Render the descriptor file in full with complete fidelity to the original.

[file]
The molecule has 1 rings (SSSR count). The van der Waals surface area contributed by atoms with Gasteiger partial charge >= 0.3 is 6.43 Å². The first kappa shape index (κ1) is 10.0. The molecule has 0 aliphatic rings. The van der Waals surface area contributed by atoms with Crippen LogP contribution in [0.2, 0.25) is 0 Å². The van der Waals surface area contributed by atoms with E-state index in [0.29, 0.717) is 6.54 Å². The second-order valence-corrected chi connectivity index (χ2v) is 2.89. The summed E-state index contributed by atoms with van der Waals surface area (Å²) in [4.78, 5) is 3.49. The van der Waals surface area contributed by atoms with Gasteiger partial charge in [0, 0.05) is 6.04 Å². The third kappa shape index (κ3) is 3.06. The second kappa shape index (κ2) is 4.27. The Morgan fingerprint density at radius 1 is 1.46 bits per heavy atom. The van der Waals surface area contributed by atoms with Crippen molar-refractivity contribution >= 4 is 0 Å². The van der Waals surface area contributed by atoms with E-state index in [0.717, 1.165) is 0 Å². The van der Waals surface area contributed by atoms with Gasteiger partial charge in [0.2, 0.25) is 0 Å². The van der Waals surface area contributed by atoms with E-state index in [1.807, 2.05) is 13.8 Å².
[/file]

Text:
The molecule has 1 rings (SSSR count). The van der Waals surface area contributed by atoms with Gasteiger partial charge >= 0.3 is 6.43 Å². The first kappa shape index (κ1) is 10.0. The molecule has 0 aliphatic rings. The van der Waals surface area contributed by atoms with Crippen LogP contribution in [0.2, 0.25) is 0 Å². The van der Waals surface area contributed by atoms with E-state index in [0.29, 0.717) is 6.54 Å². The second-order valence-corrected chi connectivity index (χ2v) is 2.89. The summed E-state index contributed by atoms with van der Waals surface area (Å²) in [4.78, 5) is 3.49. The van der Waals surface area contributed by atoms with Gasteiger partial charge in [0, 0.05) is 6.04 Å². The third kappa shape index (κ3) is 3.06. The second kappa shape index (κ2) is 4.27. The Morgan fingerprint density at radius 1 is 1.46 bits per heavy atom. The van der Waals surface area contributed by atoms with Crippen molar-refractivity contribution >= 4 is 0 Å². The van der Waals surface area contributed by atoms with E-state index in [0.717, 1.165) is 0 Å². The van der Waals surface area contributed by atoms with Gasteiger partial charge in [0.2, 0.25) is 0 Å². The van der Waals surface area contributed by atoms with E-state index in [1.807, 2.05) is 13.8 Å².